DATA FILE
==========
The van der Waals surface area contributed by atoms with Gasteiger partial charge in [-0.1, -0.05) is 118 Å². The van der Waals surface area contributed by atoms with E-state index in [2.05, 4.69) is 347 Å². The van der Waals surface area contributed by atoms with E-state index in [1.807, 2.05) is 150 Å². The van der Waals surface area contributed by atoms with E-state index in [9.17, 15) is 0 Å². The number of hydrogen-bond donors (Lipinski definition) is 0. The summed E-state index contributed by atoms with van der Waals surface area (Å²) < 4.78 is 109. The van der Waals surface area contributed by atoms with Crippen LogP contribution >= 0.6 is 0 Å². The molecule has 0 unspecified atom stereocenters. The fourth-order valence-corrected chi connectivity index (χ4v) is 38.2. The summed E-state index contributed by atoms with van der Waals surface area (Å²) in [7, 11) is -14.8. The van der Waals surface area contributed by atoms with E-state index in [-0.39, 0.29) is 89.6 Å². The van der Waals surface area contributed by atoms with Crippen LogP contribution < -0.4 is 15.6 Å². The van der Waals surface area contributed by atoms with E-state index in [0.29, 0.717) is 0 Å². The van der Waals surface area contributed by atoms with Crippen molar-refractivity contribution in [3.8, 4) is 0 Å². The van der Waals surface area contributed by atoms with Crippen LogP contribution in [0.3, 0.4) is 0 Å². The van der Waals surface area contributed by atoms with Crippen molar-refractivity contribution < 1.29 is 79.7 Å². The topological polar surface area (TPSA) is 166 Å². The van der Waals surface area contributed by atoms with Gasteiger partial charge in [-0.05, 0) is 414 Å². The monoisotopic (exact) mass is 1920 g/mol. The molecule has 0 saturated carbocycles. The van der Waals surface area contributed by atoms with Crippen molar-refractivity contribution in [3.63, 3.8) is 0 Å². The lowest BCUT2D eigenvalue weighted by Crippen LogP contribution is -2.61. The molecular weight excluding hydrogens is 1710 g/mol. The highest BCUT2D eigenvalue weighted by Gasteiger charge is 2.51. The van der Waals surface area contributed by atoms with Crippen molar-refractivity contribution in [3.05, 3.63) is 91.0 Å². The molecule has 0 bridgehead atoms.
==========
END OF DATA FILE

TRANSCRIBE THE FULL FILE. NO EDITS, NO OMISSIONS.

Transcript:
The van der Waals surface area contributed by atoms with Gasteiger partial charge in [-0.1, -0.05) is 118 Å². The van der Waals surface area contributed by atoms with E-state index in [2.05, 4.69) is 347 Å². The van der Waals surface area contributed by atoms with E-state index in [1.807, 2.05) is 150 Å². The van der Waals surface area contributed by atoms with E-state index in [9.17, 15) is 0 Å². The number of hydrogen-bond donors (Lipinski definition) is 0. The summed E-state index contributed by atoms with van der Waals surface area (Å²) < 4.78 is 109. The van der Waals surface area contributed by atoms with Crippen LogP contribution >= 0.6 is 0 Å². The molecule has 0 unspecified atom stereocenters. The fourth-order valence-corrected chi connectivity index (χ4v) is 38.2. The summed E-state index contributed by atoms with van der Waals surface area (Å²) in [7, 11) is -14.8. The van der Waals surface area contributed by atoms with E-state index in [-0.39, 0.29) is 89.6 Å². The van der Waals surface area contributed by atoms with Crippen LogP contribution < -0.4 is 15.6 Å². The van der Waals surface area contributed by atoms with E-state index in [0.29, 0.717) is 0 Å². The van der Waals surface area contributed by atoms with Crippen molar-refractivity contribution in [3.8, 4) is 0 Å². The van der Waals surface area contributed by atoms with Crippen LogP contribution in [0.3, 0.4) is 0 Å². The van der Waals surface area contributed by atoms with Crippen molar-refractivity contribution < 1.29 is 79.7 Å². The topological polar surface area (TPSA) is 166 Å². The van der Waals surface area contributed by atoms with Gasteiger partial charge in [-0.05, 0) is 414 Å². The monoisotopic (exact) mass is 1920 g/mol. The molecule has 0 saturated carbocycles. The van der Waals surface area contributed by atoms with Crippen molar-refractivity contribution in [3.63, 3.8) is 0 Å². The lowest BCUT2D eigenvalue weighted by Crippen LogP contribution is -2.61. The molecular weight excluding hydrogens is 1710 g/mol. The highest BCUT2D eigenvalue weighted by Gasteiger charge is 2.51. The van der Waals surface area contributed by atoms with Crippen molar-refractivity contribution in [3.05, 3.63) is 91.0 Å². The molecule has 0 bridgehead atoms.